Goal IX Newsletter

Summer 2000, Volume 6, Number 3

Establishing an Effective Mentoring Relationship by: Susani N.H. Dixon

An effective mentoring relationship should include:

  • Regular meetings to discuss the protégé’s career goals and interests; discussions should also address creation and implementation of a viable “road map” for the protégé’s professional development and progress in the firm or corporation.

  • Regular conversations between protégé and mentor to ensure that the protégé receives quality, chargeable legal work sufficient to satisfy her annual billable-hour expectancy, whether from the mentor or from other lawyers who have staffing responsibilities.

  • The mentor’s conducting a regular review of the protégé’s monthly hours to ensure that the pace and mix of his workload are appropriate and consistent with the employer’s expectations for that lawyer.

  • The mentor’s having a willingness to “walk through” projects with the protégé, if requested, to reinforce her understanding of the project and to discuss how she intends to proceed.

  • The mentor’s actively encouraging other lawyers to give the protégé timely, informative, constructive, and candid feedback about the quality of his work and other relevant issues. .The mentor’s keeping in touch with other assigning lawyers to identify recurring or serious problem areas in the protégé’s work product or approach.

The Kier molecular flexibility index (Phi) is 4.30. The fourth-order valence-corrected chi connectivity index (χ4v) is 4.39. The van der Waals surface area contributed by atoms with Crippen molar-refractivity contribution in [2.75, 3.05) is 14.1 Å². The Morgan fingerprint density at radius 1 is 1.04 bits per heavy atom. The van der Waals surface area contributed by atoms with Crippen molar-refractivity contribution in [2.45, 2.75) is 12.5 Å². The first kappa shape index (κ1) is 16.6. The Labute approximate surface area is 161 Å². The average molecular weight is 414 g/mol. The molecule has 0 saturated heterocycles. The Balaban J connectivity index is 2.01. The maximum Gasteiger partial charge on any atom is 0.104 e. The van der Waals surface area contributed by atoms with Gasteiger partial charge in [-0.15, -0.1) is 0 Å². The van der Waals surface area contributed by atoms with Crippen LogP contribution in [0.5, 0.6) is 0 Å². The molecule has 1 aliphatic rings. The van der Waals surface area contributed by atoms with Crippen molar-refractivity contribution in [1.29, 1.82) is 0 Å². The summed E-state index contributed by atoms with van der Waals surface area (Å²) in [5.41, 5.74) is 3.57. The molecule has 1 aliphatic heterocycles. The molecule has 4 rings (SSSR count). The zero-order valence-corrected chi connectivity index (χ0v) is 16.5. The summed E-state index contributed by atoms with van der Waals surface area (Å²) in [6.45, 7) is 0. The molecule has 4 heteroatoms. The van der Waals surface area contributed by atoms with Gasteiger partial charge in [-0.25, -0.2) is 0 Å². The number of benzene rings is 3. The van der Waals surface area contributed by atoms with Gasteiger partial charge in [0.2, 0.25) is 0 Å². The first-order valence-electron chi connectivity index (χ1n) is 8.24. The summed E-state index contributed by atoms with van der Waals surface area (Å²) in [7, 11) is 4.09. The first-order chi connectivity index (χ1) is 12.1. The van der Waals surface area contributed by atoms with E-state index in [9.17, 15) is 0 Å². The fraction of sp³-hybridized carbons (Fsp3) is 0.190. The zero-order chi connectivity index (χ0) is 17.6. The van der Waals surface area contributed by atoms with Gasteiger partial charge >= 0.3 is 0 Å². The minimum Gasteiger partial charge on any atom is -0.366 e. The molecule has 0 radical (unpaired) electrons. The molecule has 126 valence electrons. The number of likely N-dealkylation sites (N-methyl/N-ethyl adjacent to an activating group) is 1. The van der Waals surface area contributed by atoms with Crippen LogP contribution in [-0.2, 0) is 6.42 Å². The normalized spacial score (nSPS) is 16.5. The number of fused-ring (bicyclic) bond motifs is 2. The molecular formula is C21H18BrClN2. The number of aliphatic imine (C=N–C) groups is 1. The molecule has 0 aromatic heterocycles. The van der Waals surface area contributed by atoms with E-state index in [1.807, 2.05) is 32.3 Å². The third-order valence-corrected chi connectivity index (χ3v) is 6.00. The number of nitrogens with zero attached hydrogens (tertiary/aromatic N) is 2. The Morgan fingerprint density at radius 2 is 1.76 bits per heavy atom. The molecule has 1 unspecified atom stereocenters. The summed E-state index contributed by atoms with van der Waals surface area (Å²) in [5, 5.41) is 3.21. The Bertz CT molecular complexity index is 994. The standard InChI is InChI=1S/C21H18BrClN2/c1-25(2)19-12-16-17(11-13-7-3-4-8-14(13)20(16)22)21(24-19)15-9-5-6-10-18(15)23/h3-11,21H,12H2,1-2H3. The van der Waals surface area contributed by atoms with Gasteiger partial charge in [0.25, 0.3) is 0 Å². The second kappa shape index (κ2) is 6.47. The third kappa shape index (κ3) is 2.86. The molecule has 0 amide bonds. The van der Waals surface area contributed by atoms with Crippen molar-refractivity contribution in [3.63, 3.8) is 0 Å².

• The mentor’s assisting the protégé in seeking means and resources for addressing problems. The protégé has a significant responsibility to initiate and pursue solutions.

  • The mentor’s assisting the protégé in developing a positive high profile, internally and externally, by such means as: introducing him to clients, and encouraging other partners to do the same with their clients; introducing him to other lawyers in the firm, including lawyers in the firm’s other offices; ensuring that the protégé works with a wide variety of partners in different offices (if appropriate) and in a variety of substantive areas consistent with his professional objectives; taking the lawyer along to trade association and bar association meetings and introducing him to the other members; and encouraging the protégé to participate in departmental and practice group presentations, to write timely and publishable articles, participate in business development efforts, and to participate in worthwhile community activities.

  • The mentor’s inviting the lawyer along to client meetings, depositions, court appearances, and similar opportunities, and then discussing the event with the protégé so that she learns from the experience.

  • The mentor’s sharing insights into firm culture and personalities with the protégé and making every effort to share “survival techniques” and to acclimate the lawyer to the work environment as quickly as possible. .The mentor’s letting others know when the protégé has done work or other things worthy of recognition.

  • The mentor’s occasionally inquiring into whether the protégé is receiving the administrative and technical support needed. .Both parties maintaining confidentiality of information disclosed in the course of the relationship.

— Susani N.H. Dixon

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